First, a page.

Re: [patch] sawfish.wm.util.prompt

Am Mittwoch, den 23.09.2009, 10:23 -0500 schrieb Jeremy Hankins:
> Teika Kazura <teika lavabit com> writes:
> > I don't know if what I've displayed here is related to prompt[-*].jl
> > problem, but remember, there *is* a bug(s).
> I can't say for sure either, but it may be related.  It's true that
> prompt.jl is doing stuff with redefinition of functions and manipulating
> scope to get (prompt) calls to complete, etc., in the right way.
> > Now, dear Sawfish lovers, it's really welcome to show that librep is
> > buggy, and to exhibit exactly how it turns us down. If it gets rid of
> > an issue of real problem, then it's good. But
> > On Sat, 19 Sep 2009 18:59:28 +0300, Timo Korvola wrote:
> >> The original code looks fine to me.
> >
> > So, the simplest solution will be to go back to the original one.
> > Remember that we're in short of developers. Please use your energy to
> > actually improve Sawfish, and don't get stuck on aesthetics.
> I agree that there's no bug in the original prompt code -- the patch
> I've offered isn't a bugfix, it's (possibly) an improvement.
> Currently prompt.jl works by exposing much of its internal structure via
> a bunch of defvar statements.  These special variables refer to the
> values and functions for doing things like completing input, validating
> input, etc.  The prompt code calls the functions these variables refer
> to.  (This is where the compilation warnings showed up: the variables
> are defvar'd to nil and then treated like functions and passed arguments
> later on.  As Timo said, the compiler ought to realize that these
> variables are going to be redefined before being called, and so
> shouldn't try to predict the args it will accept.)
> When you want to call the prompt function you override the values of any
> of the special variables you wish to override via a let statement.  If I
> have a special kind of input I want to ask for, and I want
> tab-completion to work, I need to write the appropriate completion,
> validation, and possibly abbreviation functions, and then call prompt
> like this:
> (let ((prompt-completion-fun my-completion-fun)
>       (prompt-validation-fun my-validation-fun)
>       (prompt-abbrev-fun my-abbrev-fun))
>   (prompt "Enter something:" "Default-Option"))
> What my patch does is change the way prompt is called to make it a bit
> more transparent.  Internally to prompt.jl, all of the defvars are now
> defines, so they're strictly internal to the prompt module.  Then prompt
> is called via keyword arguments like this:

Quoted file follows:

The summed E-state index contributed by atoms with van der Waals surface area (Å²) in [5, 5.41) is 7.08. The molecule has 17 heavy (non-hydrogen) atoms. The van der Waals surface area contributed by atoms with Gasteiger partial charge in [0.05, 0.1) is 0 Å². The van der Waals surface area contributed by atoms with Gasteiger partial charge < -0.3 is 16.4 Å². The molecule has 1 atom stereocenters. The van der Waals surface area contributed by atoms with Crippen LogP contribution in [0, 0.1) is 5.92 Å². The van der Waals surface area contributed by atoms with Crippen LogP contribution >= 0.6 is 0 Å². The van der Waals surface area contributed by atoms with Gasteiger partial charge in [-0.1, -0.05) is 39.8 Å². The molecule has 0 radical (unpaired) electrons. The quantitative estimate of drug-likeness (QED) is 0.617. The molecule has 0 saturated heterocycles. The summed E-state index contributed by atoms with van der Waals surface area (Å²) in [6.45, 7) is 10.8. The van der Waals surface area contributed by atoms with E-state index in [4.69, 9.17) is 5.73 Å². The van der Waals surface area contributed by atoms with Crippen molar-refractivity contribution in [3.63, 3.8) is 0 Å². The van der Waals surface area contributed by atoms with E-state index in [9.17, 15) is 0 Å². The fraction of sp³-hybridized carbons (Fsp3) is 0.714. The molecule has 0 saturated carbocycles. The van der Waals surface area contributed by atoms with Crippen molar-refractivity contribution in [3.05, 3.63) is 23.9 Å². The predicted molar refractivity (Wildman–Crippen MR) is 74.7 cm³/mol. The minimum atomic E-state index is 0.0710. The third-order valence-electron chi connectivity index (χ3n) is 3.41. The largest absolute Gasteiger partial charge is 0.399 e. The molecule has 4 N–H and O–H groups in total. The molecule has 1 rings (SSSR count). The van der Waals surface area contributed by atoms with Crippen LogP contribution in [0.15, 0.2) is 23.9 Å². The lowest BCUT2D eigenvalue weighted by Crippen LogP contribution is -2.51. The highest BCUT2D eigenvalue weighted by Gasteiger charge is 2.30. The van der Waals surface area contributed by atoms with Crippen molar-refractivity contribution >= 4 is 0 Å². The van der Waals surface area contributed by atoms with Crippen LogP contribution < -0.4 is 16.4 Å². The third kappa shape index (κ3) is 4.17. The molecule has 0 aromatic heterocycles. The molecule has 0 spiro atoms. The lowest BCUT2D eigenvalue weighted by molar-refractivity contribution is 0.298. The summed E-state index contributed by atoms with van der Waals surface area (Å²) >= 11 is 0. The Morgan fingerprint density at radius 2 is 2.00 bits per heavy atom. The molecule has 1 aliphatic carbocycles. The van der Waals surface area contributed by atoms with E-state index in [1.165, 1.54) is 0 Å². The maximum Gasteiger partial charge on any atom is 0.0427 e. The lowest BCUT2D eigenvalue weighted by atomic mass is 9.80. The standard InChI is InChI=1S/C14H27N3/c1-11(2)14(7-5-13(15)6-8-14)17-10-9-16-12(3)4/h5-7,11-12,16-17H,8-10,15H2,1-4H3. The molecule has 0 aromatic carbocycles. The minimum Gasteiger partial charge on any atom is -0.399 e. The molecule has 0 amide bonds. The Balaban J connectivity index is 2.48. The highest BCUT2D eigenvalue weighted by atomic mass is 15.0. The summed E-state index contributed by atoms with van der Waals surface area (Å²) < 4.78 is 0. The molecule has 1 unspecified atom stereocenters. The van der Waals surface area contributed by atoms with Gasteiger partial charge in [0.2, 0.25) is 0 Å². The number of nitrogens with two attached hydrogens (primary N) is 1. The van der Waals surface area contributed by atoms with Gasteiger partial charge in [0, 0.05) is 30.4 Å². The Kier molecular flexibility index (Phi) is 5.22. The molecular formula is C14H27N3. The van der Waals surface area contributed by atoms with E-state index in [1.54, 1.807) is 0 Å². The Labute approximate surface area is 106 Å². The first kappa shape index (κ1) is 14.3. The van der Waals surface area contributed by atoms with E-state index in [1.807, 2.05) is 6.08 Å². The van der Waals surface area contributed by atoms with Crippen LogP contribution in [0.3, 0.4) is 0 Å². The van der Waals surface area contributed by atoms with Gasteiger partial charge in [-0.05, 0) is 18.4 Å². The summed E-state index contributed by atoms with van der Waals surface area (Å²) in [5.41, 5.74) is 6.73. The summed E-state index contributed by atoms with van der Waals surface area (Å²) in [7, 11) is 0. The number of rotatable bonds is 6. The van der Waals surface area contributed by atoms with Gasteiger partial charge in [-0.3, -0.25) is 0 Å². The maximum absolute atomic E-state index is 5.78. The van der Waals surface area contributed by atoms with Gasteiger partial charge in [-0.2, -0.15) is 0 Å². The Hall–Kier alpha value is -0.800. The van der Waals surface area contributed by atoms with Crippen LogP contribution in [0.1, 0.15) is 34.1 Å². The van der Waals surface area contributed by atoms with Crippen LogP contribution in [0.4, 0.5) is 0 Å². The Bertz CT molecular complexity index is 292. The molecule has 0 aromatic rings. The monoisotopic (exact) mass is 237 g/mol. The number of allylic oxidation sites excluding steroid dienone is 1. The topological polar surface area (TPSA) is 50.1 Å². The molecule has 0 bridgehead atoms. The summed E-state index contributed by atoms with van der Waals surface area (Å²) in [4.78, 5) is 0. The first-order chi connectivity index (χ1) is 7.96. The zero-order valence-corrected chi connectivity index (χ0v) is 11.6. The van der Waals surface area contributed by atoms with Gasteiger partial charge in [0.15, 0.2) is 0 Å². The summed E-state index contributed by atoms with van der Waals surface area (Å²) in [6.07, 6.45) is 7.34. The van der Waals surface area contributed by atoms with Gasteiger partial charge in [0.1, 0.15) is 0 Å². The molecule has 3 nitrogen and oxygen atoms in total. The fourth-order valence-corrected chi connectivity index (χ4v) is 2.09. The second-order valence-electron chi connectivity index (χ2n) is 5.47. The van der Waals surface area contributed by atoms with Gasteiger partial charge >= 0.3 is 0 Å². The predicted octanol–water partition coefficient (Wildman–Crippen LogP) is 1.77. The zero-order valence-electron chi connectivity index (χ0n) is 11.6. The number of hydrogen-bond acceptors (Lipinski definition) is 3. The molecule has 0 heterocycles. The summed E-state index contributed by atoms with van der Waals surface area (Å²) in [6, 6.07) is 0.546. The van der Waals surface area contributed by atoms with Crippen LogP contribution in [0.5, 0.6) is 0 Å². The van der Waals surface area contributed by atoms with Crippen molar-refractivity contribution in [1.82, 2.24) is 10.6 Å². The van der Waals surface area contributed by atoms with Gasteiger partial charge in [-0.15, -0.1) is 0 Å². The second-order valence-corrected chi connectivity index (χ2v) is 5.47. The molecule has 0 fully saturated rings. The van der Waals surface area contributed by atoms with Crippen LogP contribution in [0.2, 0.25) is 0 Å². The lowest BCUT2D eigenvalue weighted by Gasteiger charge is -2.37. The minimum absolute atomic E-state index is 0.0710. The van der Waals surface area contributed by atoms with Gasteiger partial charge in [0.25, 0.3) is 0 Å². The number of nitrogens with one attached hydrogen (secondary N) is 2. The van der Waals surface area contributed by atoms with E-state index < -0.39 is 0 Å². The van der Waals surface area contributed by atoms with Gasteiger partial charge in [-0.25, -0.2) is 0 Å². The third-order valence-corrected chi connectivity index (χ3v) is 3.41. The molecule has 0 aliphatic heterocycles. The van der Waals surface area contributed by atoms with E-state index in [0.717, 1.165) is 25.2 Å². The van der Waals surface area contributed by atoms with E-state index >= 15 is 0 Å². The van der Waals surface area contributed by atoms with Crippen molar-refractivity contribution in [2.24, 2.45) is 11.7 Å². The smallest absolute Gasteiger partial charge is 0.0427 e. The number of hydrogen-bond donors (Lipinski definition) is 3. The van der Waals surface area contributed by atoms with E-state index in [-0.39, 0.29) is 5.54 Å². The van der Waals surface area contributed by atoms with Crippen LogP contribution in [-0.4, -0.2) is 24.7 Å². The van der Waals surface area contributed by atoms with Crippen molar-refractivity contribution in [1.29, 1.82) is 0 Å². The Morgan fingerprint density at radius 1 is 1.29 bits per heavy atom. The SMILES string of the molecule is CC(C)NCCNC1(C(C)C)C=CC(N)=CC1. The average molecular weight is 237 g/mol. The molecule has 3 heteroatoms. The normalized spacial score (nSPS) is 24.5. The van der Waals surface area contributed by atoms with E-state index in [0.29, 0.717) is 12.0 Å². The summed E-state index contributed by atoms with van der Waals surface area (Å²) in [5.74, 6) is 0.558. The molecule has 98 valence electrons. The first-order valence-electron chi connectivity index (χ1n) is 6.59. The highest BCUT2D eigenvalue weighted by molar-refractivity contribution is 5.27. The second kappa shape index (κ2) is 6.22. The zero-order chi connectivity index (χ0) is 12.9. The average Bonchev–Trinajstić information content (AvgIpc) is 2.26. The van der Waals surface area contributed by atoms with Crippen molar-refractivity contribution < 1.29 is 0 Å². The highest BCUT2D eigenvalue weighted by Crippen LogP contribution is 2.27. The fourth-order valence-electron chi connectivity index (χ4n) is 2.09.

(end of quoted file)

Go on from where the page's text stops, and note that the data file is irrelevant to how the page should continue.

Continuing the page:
> (prompt #:title "Enter something:"
>         #:start "Default-Option"
>         #:completion-fun my-completion-fun
>         #:validation-fun my-validation-fun
>         #:abbrev-fun my-abbrev-fun)
> The reason I think this is a good idea is that I'm struck by how few
> scripts there are on the wiki that actually use prompt.  Maybe it's just
> me, but I use prompt for all kinds of things.  I have prompts to enter
> machines to ssh to, I access menus via prompt (tab-completing like it's
> a filesystem tree), I access a lot of lesser-used commands via prompt,
> etc.  But I have to admit that the learning curve back when I was
> starting out was quite steep, and my guess is that this is what turns a
> lot of potential hackers away from using prompt.  My hope (and I could
> be wrong) is that by hiding some of the complexity away and streamlining
> the interface we can make prompt easier for script writers to learn and
> use.  (It would probably be a good idea to write a tutorial and/or
> documentation on using prompt.  I can do this, but I don't want to get
> started until we decide if the interface is going to change.)
> The other benefit to the patch is more aesthetic: the current prompt
> module puts a lot of stuff into the global namespace -- not only are
> there a lot of special vars used to control prompt's behavior, but all
> of the functions are defun's.  So the patch should make prompt more
> friendly to the module system, and perhaps less touchy as far as use
> with other modules goes -- though I don't know that there's really been
> a problem on this point up to now.
> > I'm sorry for being lazy, staying away form your discussions. I've
> > been aware of the problem, but I've deffered the analysis until
> > today. (One reason for my truancy is that your arguments level is
> > higher than my understandings. I don't know lisp well. I've never
> > understood fluid ;)
> No problem!  I have to admit, when Mathew mentioned fluids I had to go
> look them up....  They seem to be something like a safer, lispy kind of
> pointer.
> > Thank you Matthew, Jeremy, Chris and Timo for your sincerity.
> >
> > # I wonder if someone could summarize the util.prompt discussion.
> I hope this helped.  I often don't realize how obscure I'm being -- my
> training is in philosophy, and I'm so used to getting blank stares when
> I talk that I often don't notice any more.  ;)

defun -> define is good in general, but still hadn't had time to test ..
will do at least on friday :)


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